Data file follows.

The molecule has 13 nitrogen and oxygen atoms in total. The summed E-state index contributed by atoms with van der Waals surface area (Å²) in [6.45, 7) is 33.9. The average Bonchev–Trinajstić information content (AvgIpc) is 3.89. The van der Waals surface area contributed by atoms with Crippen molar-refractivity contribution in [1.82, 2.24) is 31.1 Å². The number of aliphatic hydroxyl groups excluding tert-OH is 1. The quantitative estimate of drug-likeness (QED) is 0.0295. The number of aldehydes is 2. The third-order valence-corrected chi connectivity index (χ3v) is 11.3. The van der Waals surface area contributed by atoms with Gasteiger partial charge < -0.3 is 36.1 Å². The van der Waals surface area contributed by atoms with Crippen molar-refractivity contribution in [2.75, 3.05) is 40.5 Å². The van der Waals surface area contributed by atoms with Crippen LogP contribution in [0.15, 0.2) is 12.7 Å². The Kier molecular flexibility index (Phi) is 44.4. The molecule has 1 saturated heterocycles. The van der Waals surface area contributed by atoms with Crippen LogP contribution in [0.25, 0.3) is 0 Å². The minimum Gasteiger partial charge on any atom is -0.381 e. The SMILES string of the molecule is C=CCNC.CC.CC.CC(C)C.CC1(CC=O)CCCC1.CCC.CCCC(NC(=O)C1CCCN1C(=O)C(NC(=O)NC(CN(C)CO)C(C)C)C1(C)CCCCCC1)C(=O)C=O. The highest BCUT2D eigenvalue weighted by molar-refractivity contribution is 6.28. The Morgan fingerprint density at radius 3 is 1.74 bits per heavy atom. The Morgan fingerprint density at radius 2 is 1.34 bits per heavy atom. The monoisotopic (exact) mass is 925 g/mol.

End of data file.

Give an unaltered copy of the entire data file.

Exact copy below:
The molecule has 13 nitrogen and oxygen atoms in total. The summed E-state index contributed by atoms with van der Waals surface area (Å²) in [6.45, 7) is 33.9. The average Bonchev–Trinajstić information content (AvgIpc) is 3.89. The van der Waals surface area contributed by atoms with Crippen molar-refractivity contribution in [1.82, 2.24) is 31.1 Å². The number of aliphatic hydroxyl groups excluding tert-OH is 1. The quantitative estimate of drug-likeness (QED) is 0.0295. The number of aldehydes is 2. The third-order valence-corrected chi connectivity index (χ3v) is 11.3. The van der Waals surface area contributed by atoms with Gasteiger partial charge < -0.3 is 36.1 Å². The van der Waals surface area contributed by atoms with Crippen molar-refractivity contribution in [2.75, 3.05) is 40.5 Å². The van der Waals surface area contributed by atoms with Crippen LogP contribution in [0.15, 0.2) is 12.7 Å². The Kier molecular flexibility index (Phi) is 44.4. The molecule has 1 saturated heterocycles. The van der Waals surface area contributed by atoms with Crippen LogP contribution in [0.25, 0.3) is 0 Å². The minimum Gasteiger partial charge on any atom is -0.381 e. The SMILES string of the molecule is C=CCNC.CC.CC.CC(C)C.CC1(CC=O)CCCC1.CCC.CCCC(NC(=O)C1CCCN1C(=O)C(NC(=O)NC(CN(C)CO)C(C)C)C1(C)CCCCCC1)C(=O)C=O. The highest BCUT2D eigenvalue weighted by molar-refractivity contribution is 6.28. The Morgan fingerprint density at radius 3 is 1.74 bits per heavy atom. The Morgan fingerprint density at radius 2 is 1.34 bits per heavy atom. The monoisotopic (exact) mass is 925 g/mol.